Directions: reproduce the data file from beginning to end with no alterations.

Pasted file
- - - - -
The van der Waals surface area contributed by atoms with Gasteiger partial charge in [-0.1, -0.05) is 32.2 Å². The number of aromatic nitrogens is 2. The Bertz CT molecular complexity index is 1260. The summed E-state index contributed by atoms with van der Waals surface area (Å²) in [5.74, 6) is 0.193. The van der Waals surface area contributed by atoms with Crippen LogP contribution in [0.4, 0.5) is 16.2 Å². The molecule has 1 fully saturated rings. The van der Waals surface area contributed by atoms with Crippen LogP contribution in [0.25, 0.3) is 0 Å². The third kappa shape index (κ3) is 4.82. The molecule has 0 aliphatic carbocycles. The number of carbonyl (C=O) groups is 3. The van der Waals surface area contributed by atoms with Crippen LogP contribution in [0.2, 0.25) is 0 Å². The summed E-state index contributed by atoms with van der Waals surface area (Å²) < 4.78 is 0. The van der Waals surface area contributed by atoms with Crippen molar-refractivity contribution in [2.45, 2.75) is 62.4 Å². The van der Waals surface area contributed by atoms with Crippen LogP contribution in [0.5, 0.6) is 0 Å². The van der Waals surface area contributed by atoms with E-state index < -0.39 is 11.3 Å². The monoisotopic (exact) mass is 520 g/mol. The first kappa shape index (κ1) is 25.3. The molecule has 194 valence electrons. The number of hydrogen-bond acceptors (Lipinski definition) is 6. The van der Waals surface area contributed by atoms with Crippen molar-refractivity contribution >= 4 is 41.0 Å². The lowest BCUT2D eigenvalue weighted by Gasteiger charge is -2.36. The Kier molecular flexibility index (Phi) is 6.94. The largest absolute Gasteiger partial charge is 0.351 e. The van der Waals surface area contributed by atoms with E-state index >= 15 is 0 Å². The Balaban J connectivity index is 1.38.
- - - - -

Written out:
The van der Waals surface area contributed by atoms with Gasteiger partial charge in [-0.1, -0.05) is 32.2 Å². The number of aromatic nitrogens is 2. The Bertz CT molecular complexity index is 1260. The summed E-state index contributed by atoms with van der Waals surface area (Å²) in [5.74, 6) is 0.193. The van der Waals surface area contributed by atoms with Crippen LogP contribution in [0.4, 0.5) is 16.2 Å². The molecule has 1 fully saturated rings. The van der Waals surface area contributed by atoms with Crippen LogP contribution in [0.25, 0.3) is 0 Å². The third kappa shape index (κ3) is 4.82. The molecule has 0 aliphatic carbocycles. The number of carbonyl (C=O) groups is 3. The van der Waals surface area contributed by atoms with Crippen LogP contribution in [0.2, 0.25) is 0 Å². The summed E-state index contributed by atoms with van der Waals surface area (Å²) < 4.78 is 0. The van der Waals surface area contributed by atoms with Crippen molar-refractivity contribution in [2.45, 2.75) is 62.4 Å². The van der Waals surface area contributed by atoms with Crippen LogP contribution in [0.5, 0.6) is 0 Å². The van der Waals surface area contributed by atoms with E-state index < -0.39 is 11.3 Å². The monoisotopic (exact) mass is 520 g/mol. The first kappa shape index (κ1) is 25.3. The molecule has 194 valence electrons. The number of hydrogen-bond acceptors (Lipinski definition) is 6. The van der Waals surface area contributed by atoms with Crippen molar-refractivity contribution >= 4 is 41.0 Å². The lowest BCUT2D eigenvalue weighted by Gasteiger charge is -2.36. The Kier molecular flexibility index (Phi) is 6.94. The largest absolute Gasteiger partial charge is 0.351 e. The van der Waals surface area contributed by atoms with E-state index >= 15 is 0 Å². The Balaban J connectivity index is 1.38.